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Why I'm Starting My Tree from Scratch

Updated: Nov 8, 2019

When I first started putting together my family tree on Ancestry I was a beginner. Yes, I had already done some of the groundwork by speaking with older generations to collect all the information possible before starting my search, but I didn't really understand tree etiquette or best practices. Besides having no real process to adding people and records to my tree, the biggest no-no was trusting other people's trees without verifying the information first. Those leaves (and now the so-called "Potential Father" and "Potential Mother" feature) can get you into trouble! Not until much later did I learn the error of my ways, and hundreds of people and records later, it has become difficult to work backwards on my existing tree.

Ancestry Family Trees is the only source I have for many entries, even though I may have found records elsewhere. I can do better.

To be sure, I will keep my master tree, and I'll probably go back and fix more of it at some point because I like having a comprehensive representation of who I am and where I come from. Not to mention, I want my kids to have it also, as it includes their father's family, too. But I see some benefits to starting from the beginning.

First, I want to create trees for each of my grandparent's families. Through DNA and research, I have found several new family members, and I have been remiss in adding all of them to my tree as I go along. Many want to learn more about their respective family, and I want to ensure I have as much information as possible to share. Others are NPEs, so-called non-parental events (i.e., they have a parent whom was not expected), so it is my responsibility to teach them about their new family for the first time. This is a personal preference, but I would like to divide my tree this way, so that I can share the information with the particular branch and others don't have to get caught in the weeds of individuals not even connected to them.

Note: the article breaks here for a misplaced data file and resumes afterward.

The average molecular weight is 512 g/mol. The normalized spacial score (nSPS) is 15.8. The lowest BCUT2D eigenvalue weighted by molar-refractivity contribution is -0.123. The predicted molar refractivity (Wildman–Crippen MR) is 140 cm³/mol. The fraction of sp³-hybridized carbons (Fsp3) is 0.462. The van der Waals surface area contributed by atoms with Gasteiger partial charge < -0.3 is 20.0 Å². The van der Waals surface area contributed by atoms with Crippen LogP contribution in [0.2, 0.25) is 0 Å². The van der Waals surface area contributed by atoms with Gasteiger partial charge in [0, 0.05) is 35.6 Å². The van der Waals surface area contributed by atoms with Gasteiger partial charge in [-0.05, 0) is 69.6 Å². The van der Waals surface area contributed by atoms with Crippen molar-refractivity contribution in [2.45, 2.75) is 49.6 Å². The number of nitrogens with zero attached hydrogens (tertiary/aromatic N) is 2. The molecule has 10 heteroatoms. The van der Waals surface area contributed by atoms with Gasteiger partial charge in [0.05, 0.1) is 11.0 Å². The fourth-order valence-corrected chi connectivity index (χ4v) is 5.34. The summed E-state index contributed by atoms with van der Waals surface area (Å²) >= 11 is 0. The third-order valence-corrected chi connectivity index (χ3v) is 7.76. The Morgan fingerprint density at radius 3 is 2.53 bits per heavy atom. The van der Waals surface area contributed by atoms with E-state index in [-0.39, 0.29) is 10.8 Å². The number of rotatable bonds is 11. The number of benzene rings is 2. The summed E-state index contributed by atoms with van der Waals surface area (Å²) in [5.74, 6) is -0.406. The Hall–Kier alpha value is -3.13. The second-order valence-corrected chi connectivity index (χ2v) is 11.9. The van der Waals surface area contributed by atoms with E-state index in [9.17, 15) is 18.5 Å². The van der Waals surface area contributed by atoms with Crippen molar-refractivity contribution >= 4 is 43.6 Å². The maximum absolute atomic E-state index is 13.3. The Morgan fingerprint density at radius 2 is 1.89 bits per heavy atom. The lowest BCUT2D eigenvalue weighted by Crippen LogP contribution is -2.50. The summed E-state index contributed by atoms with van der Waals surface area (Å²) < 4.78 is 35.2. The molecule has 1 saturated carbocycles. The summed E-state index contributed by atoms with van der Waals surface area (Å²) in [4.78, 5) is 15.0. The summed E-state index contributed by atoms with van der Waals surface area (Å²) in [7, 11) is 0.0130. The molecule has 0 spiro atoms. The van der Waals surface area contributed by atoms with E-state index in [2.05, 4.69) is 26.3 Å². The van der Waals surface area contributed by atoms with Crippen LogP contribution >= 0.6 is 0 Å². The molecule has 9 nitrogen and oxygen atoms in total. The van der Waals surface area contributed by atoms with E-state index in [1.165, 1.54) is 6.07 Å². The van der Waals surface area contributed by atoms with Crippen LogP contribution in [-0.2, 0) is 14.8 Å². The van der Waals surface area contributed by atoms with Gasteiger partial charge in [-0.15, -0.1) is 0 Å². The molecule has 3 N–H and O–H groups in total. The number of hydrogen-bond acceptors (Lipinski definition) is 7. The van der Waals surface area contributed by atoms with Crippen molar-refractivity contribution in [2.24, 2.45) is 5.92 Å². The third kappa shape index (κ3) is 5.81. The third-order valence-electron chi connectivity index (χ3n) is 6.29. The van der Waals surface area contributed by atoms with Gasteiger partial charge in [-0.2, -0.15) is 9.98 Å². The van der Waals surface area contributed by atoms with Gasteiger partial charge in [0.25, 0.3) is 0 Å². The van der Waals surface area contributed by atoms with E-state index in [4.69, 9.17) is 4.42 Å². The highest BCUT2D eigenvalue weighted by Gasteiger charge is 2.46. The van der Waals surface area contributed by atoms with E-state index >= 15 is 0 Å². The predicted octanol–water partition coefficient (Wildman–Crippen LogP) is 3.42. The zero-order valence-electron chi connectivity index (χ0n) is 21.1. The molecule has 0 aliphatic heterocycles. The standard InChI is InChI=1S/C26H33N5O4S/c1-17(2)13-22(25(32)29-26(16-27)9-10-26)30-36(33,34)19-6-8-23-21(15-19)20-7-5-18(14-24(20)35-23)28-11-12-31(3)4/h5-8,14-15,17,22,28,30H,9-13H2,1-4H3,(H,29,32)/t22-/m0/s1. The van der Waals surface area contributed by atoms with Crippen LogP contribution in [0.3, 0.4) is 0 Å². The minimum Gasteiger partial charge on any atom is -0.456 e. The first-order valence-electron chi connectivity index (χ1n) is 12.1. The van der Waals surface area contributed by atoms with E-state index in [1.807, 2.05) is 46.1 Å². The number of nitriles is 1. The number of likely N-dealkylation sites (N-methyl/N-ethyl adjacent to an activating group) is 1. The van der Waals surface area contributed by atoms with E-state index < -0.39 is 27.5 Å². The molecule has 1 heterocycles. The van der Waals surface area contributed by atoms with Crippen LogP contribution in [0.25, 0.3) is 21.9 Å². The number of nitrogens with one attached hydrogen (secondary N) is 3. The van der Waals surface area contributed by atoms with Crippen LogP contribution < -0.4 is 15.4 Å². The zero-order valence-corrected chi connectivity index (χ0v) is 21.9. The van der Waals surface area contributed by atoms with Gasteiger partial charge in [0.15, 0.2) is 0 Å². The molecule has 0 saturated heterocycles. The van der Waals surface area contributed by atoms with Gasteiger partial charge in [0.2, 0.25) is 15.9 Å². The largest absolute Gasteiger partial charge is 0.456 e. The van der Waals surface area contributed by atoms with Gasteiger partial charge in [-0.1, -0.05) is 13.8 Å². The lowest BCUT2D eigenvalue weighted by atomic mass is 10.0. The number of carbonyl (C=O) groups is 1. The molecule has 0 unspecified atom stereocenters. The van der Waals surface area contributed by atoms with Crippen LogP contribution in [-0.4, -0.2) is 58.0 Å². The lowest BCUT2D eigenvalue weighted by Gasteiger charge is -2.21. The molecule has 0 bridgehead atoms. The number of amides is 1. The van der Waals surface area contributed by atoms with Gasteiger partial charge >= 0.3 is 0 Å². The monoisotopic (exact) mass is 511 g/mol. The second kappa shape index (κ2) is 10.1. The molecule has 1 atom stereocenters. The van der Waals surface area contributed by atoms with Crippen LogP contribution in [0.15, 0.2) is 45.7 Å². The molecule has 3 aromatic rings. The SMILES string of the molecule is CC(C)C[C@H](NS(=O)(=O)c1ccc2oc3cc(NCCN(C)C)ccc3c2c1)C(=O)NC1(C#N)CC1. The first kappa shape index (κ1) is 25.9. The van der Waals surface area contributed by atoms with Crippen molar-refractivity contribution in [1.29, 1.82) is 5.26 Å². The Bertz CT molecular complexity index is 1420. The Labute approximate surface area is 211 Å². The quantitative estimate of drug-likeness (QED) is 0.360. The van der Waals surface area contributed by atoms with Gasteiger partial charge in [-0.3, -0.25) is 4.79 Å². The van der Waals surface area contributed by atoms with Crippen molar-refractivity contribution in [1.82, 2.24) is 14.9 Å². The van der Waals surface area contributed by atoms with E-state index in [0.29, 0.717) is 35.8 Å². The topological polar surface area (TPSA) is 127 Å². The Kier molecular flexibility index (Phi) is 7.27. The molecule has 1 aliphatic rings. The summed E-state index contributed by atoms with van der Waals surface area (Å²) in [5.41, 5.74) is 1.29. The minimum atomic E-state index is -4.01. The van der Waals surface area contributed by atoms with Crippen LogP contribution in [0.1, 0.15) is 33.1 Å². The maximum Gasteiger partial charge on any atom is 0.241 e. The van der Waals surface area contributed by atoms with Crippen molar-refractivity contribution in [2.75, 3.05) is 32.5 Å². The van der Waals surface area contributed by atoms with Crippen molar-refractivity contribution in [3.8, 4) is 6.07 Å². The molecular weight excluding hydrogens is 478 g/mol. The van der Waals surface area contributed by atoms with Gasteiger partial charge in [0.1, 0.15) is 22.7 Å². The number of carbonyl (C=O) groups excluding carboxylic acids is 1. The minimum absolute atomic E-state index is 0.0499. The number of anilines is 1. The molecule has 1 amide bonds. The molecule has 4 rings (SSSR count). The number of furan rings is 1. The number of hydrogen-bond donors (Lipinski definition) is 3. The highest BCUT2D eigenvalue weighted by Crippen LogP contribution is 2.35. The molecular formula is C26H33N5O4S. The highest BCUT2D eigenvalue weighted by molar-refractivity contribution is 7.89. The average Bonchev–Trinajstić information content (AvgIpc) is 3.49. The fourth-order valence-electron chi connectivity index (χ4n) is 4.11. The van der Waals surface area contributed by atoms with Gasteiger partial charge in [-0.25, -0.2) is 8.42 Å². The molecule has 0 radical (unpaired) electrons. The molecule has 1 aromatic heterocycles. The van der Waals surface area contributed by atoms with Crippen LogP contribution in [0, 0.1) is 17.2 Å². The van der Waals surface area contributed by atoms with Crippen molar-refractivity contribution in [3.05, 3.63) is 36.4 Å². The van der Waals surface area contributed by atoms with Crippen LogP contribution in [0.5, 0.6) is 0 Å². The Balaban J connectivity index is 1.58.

This was my great-grandfather's first cousin. From DNA matches, I learned more about him and his descendants, but have yet to add them to the tree.

Furthermore, one of my New Year's resolutions is to organize my findings better. I want to go back over my work and focus on the information, not just monotonously add it without considering how the records tell a story of the individual and my family history. Ancestry is a great resource to consolidate all the information, but I also hope to download my new trees to various software this year and store my records in the event of a technical difficulties.

Finally, I also want to add more records that I have found outside of Ancestry because there is more out there that has informed my research. I need to account for my time spent on FamilySearch, JewishGen,, and GenealogyBank, which helped me overcome brickwalls and added another dimension to the lives of my ancestors. Concerning JewishGen in particular, I have record information, but I do not always search for the microfilm. I want to be better at seeing and maintaining tangible records from my family history.

The 1897 Census conducted throughout the Russian Empire. This excerpt was conducted in Dvinsk, Latvia, and includes my 2nd great-grandparents.

Of course, this is all a tall order, but I think it is incredibly worthwhile to reconnect with my own roots (not just those of my clients and Bravolebrities, which I love to do also!) and organize my work for additional collaboration and personal and professional growth.


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